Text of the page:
If people are left behind with a sense of victimhood by continuing oppression, this sense can become a barrier to peace efforts. Repressed memories of suffering can create and sustain conflicts. Imprisonment, torture, sexual violence, murders, disappearance of family members, cruel deaths, seeing speared human bodies, humiliation, hardships, abuse, economic ban, hate speech, discrimination, legal sanction for evil, omnipotence of evildoers, use of people as human shields, conscription of children to the war, forcible recruitment, assassination of people who hold alternative political views – all these are kept in people’s deep memory and have the potential to reactivate conflicts even after many generations. Often in human history, the perpetrators never accept what they do is harmful; instead, they make their own narrative of victory and force others to accept it. During a context of suppression of painful memories, no one can create hope for meaningful reconciliation. The negative examples such as repression of memory live longer in the collective memory of the people. Therefore, actions against peaceful memorials generate mistrust, animosity and hopelessness in the deep consciousness of the Tamil people. In the meantime, it is important for humane society to condemn such negative drives and foster the forces of sustainable peace in the country.
Can Religions help us?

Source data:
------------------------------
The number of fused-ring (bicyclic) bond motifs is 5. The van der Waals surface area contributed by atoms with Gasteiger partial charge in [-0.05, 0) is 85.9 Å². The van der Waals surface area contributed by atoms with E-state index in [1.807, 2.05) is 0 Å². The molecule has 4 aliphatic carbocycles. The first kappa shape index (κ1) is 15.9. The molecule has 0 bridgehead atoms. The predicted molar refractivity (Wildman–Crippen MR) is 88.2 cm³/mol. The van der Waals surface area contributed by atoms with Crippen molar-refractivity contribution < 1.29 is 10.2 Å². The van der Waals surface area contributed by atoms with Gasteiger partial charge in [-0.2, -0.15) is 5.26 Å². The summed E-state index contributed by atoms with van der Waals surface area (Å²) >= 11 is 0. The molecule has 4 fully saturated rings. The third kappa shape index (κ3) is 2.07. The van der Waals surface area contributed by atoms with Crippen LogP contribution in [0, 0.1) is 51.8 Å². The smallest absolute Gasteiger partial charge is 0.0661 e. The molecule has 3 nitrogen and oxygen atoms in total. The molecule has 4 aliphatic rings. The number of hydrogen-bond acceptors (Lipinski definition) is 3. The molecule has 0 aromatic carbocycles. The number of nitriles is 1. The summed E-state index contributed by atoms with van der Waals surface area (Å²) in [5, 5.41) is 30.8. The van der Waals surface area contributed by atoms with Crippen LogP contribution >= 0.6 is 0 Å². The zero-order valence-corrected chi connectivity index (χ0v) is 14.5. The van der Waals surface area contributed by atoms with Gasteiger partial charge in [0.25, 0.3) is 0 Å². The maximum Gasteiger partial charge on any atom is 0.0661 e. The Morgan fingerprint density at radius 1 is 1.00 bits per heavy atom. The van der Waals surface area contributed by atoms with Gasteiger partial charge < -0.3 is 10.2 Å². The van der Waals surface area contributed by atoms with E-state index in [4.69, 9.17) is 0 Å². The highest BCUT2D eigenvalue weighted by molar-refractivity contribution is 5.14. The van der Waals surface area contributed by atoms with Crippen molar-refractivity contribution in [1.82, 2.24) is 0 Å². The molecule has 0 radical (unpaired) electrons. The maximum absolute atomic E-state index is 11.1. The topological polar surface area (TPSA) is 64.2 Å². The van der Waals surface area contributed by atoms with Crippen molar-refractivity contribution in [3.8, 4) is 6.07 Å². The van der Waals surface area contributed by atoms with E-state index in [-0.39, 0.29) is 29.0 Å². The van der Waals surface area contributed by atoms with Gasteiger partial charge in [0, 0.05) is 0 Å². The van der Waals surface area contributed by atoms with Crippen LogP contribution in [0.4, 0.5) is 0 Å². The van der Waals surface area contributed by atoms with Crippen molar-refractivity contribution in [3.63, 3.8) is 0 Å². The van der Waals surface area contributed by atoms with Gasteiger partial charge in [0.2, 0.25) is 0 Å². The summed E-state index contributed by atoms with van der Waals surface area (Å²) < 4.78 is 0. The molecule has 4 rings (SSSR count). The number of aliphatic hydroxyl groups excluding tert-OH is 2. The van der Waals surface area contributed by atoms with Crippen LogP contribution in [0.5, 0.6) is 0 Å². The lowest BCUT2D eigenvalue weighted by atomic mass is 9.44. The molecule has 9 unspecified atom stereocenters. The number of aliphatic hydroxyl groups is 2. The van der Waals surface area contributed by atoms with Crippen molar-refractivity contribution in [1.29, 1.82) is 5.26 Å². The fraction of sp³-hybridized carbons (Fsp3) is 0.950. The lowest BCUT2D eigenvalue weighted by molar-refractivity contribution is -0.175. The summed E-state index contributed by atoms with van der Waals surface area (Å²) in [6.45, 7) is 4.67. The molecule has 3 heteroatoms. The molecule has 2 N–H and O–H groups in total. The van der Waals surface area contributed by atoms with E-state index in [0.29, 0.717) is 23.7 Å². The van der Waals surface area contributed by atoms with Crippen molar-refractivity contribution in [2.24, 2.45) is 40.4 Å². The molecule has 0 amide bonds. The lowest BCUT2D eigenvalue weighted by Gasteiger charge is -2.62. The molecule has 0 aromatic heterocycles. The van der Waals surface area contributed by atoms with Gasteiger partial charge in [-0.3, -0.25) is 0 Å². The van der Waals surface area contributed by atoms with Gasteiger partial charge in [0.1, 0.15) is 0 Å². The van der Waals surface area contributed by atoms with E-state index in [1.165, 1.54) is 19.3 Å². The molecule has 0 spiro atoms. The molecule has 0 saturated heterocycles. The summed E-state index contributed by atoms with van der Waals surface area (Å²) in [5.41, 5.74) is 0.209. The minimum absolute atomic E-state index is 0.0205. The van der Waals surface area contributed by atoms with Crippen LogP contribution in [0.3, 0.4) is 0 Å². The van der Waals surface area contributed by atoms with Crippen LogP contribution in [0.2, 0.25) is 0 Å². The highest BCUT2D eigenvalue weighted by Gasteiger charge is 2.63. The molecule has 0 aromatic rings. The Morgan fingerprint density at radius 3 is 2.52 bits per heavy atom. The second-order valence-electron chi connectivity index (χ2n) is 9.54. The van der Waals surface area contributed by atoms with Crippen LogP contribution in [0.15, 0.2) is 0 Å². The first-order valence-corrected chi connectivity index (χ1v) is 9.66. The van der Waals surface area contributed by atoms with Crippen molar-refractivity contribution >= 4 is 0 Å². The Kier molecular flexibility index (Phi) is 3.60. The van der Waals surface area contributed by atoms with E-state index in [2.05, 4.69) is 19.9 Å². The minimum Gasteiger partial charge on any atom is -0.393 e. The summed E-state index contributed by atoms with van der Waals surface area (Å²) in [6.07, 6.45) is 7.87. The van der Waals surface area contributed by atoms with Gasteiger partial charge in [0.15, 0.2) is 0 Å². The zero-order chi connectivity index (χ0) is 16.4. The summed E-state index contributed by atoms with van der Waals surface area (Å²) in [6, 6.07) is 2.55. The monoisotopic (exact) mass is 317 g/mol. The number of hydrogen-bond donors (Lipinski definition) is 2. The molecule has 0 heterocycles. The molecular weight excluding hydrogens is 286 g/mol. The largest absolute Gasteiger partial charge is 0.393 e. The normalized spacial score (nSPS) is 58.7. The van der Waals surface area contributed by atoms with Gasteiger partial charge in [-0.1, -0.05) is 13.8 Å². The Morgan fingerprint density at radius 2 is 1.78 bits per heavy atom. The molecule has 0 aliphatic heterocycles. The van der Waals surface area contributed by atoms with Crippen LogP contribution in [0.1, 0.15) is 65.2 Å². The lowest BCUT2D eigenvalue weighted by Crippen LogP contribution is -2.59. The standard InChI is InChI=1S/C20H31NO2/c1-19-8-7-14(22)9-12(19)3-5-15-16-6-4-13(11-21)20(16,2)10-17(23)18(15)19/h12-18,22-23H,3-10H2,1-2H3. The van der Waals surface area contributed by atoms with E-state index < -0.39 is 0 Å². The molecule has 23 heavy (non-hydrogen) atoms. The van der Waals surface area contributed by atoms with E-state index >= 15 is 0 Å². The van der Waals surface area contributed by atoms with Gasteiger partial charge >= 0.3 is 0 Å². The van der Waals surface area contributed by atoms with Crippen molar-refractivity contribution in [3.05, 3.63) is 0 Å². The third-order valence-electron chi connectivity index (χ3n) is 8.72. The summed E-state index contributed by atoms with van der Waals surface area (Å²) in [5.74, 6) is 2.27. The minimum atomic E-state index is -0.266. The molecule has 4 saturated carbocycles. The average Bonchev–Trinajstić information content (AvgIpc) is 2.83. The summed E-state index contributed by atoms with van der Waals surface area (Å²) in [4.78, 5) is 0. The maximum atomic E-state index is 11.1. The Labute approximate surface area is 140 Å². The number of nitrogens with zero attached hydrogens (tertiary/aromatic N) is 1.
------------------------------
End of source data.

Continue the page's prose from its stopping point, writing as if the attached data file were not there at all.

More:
Since I am a student of Christianity, I render some interpretations from Christian sources in reflecting upon the question of memory and reconciliation. I humbly expect people of other religions to do the same drawing upon narratives from their own faiths. In Christianity, remembrance is a sacrament, a holy act in worship. During Eucharist/Holy Communion, we remember the suffering and death of Christ. It reminds us of the suffering of victims in front of the omnipotence of the evil and the importance of building a non-violent, peaceful society. Furthermore, in the Eucharist, we witness the second coming of Christ, which points to the hope for the final victory of the victims and redemption of the victimizers. It doesn’t mean that God covers all the injustices up, but God’s genuine love encourages all of us to ‘repent and forgive and reconcile’ among us. Christ’s way of doing justice is not merely retributive. Christ helps individuals with broken humanity to be cured. Christ will embrace both the victim and the victimizer at the end and help them to restore relationships. This is the genuine love of Christ for humanity. Therefore, our sacred remembrance in Eucharist plays a vital role reminding us of the above truth.